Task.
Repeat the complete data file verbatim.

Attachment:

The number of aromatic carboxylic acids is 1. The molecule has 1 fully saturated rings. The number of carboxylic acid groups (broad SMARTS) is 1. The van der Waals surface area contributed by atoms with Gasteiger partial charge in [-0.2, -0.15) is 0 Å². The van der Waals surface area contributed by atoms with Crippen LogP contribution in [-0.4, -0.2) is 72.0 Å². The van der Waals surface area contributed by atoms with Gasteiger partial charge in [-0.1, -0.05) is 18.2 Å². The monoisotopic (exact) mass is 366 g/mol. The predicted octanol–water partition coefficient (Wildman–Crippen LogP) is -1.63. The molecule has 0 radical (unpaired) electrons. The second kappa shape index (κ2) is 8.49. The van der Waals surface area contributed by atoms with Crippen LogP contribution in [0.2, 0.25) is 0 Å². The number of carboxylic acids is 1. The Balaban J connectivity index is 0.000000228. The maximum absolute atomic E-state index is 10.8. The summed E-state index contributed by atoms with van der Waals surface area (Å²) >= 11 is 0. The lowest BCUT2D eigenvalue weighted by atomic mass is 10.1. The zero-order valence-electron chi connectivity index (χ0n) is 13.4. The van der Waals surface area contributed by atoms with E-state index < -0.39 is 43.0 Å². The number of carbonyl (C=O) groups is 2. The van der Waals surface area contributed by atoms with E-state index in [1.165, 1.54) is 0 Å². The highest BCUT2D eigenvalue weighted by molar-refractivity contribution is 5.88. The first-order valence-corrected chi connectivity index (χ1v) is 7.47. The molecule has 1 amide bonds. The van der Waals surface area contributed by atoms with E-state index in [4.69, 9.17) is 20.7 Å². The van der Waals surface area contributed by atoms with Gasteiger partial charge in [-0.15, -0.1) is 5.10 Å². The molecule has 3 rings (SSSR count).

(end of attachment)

The number of aromatic carboxylic acids is 1. The molecule has 1 fully saturated rings. The number of carboxylic acid groups (broad SMARTS) is 1. The van der Waals surface area contributed by atoms with Gasteiger partial charge in [-0.2, -0.15) is 0 Å². The van der Waals surface area contributed by atoms with Crippen LogP contribution in [-0.4, -0.2) is 72.0 Å². The van der Waals surface area contributed by atoms with Gasteiger partial charge in [-0.1, -0.05) is 18.2 Å². The monoisotopic (exact) mass is 366 g/mol. The predicted octanol–water partition coefficient (Wildman–Crippen LogP) is -1.63. The molecule has 0 radical (unpaired) electrons. The second kappa shape index (κ2) is 8.49. The van der Waals surface area contributed by atoms with Crippen LogP contribution in [0.2, 0.25) is 0 Å². The number of carboxylic acids is 1. The Balaban J connectivity index is 0.000000228. The maximum absolute atomic E-state index is 10.8. The summed E-state index contributed by atoms with van der Waals surface area (Å²) >= 11 is 0. The lowest BCUT2D eigenvalue weighted by atomic mass is 10.1. The zero-order valence-electron chi connectivity index (χ0n) is 13.4. The van der Waals surface area contributed by atoms with E-state index < -0.39 is 43.0 Å². The number of carbonyl (C=O) groups is 2. The van der Waals surface area contributed by atoms with E-state index in [1.165, 1.54) is 0 Å². The highest BCUT2D eigenvalue weighted by molar-refractivity contribution is 5.88. The first-order valence-corrected chi connectivity index (χ1v) is 7.47. The molecule has 1 amide bonds. The van der Waals surface area contributed by atoms with E-state index in [4.69, 9.17) is 20.7 Å². The van der Waals surface area contributed by atoms with Gasteiger partial charge in [-0.15, -0.1) is 5.10 Å². The molecule has 3 rings (SSSR count).